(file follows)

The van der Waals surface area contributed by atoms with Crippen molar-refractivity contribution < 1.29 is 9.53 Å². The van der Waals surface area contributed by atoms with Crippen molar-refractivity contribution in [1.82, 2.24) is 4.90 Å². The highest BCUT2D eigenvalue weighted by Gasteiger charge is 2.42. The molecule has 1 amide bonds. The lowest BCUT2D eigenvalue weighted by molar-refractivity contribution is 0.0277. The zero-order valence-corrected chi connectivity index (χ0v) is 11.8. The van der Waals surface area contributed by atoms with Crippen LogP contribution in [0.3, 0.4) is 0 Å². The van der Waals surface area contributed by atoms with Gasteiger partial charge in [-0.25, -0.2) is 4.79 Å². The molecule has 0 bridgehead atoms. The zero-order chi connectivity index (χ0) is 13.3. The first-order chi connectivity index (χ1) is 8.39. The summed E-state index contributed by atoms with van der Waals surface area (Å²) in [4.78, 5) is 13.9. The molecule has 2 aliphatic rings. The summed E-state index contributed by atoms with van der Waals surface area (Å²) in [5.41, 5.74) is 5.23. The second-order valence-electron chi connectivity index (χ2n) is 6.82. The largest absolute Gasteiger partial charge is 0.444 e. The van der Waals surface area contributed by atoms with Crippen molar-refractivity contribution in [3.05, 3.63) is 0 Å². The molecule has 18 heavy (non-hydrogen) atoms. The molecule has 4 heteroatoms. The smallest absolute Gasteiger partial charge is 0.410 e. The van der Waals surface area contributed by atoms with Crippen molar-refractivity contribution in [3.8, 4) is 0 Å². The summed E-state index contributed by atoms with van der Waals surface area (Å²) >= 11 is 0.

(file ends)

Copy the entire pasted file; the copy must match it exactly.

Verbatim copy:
The van der Waals surface area contributed by atoms with Crippen molar-refractivity contribution < 1.29 is 9.53 Å². The van der Waals surface area contributed by atoms with Crippen molar-refractivity contribution in [1.82, 2.24) is 4.90 Å². The highest BCUT2D eigenvalue weighted by Gasteiger charge is 2.42. The molecule has 1 amide bonds. The lowest BCUT2D eigenvalue weighted by molar-refractivity contribution is 0.0277. The zero-order valence-corrected chi connectivity index (χ0v) is 11.8. The van der Waals surface area contributed by atoms with Crippen LogP contribution in [0.3, 0.4) is 0 Å². The van der Waals surface area contributed by atoms with Gasteiger partial charge in [-0.25, -0.2) is 4.79 Å². The molecule has 0 bridgehead atoms. The zero-order chi connectivity index (χ0) is 13.3. The first-order chi connectivity index (χ1) is 8.39. The summed E-state index contributed by atoms with van der Waals surface area (Å²) in [4.78, 5) is 13.9. The molecule has 2 aliphatic rings. The summed E-state index contributed by atoms with van der Waals surface area (Å²) in [5.41, 5.74) is 5.23. The second-order valence-electron chi connectivity index (χ2n) is 6.82. The largest absolute Gasteiger partial charge is 0.444 e. The van der Waals surface area contributed by atoms with Crippen molar-refractivity contribution in [3.05, 3.63) is 0 Å². The molecule has 18 heavy (non-hydrogen) atoms. The molecule has 4 heteroatoms. The smallest absolute Gasteiger partial charge is 0.410 e. The van der Waals surface area contributed by atoms with Crippen molar-refractivity contribution in [3.8, 4) is 0 Å². The summed E-state index contributed by atoms with van der Waals surface area (Å²) >= 11 is 0.